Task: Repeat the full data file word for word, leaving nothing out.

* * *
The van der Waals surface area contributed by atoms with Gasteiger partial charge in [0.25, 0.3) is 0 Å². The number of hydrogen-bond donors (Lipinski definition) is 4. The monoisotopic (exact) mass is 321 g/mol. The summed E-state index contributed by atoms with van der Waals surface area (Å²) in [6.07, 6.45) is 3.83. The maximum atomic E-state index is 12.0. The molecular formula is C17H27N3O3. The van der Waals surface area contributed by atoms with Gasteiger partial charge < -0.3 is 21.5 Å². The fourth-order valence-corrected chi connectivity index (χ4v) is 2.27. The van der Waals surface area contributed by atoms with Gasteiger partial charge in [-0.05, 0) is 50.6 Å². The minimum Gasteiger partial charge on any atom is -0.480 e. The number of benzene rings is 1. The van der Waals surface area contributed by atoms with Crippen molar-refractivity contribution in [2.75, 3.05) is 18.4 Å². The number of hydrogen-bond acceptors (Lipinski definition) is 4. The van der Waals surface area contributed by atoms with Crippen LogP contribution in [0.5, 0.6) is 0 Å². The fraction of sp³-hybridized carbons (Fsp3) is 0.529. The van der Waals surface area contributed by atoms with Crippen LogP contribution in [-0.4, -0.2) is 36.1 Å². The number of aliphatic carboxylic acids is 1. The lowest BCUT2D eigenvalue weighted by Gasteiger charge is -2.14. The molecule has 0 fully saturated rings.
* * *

The van der Waals surface area contributed by atoms with Gasteiger partial charge in [0.25, 0.3) is 0 Å². The number of hydrogen-bond donors (Lipinski definition) is 4. The monoisotopic (exact) mass is 321 g/mol. The summed E-state index contributed by atoms with van der Waals surface area (Å²) in [6.07, 6.45) is 3.83. The maximum atomic E-state index is 12.0. The molecular formula is C17H27N3O3. The van der Waals surface area contributed by atoms with Gasteiger partial charge < -0.3 is 21.5 Å². The fourth-order valence-corrected chi connectivity index (χ4v) is 2.27. The van der Waals surface area contributed by atoms with Gasteiger partial charge in [-0.05, 0) is 50.6 Å². The minimum Gasteiger partial charge on any atom is -0.480 e. The number of benzene rings is 1. The van der Waals surface area contributed by atoms with Crippen molar-refractivity contribution in [2.75, 3.05) is 18.4 Å². The number of hydrogen-bond acceptors (Lipinski definition) is 4. The van der Waals surface area contributed by atoms with Crippen LogP contribution in [0.5, 0.6) is 0 Å². The fraction of sp³-hybridized carbons (Fsp3) is 0.529. The van der Waals surface area contributed by atoms with Crippen LogP contribution in [-0.4, -0.2) is 36.1 Å². The number of aliphatic carboxylic acids is 1. The lowest BCUT2D eigenvalue weighted by Gasteiger charge is -2.14. The molecule has 0 fully saturated rings.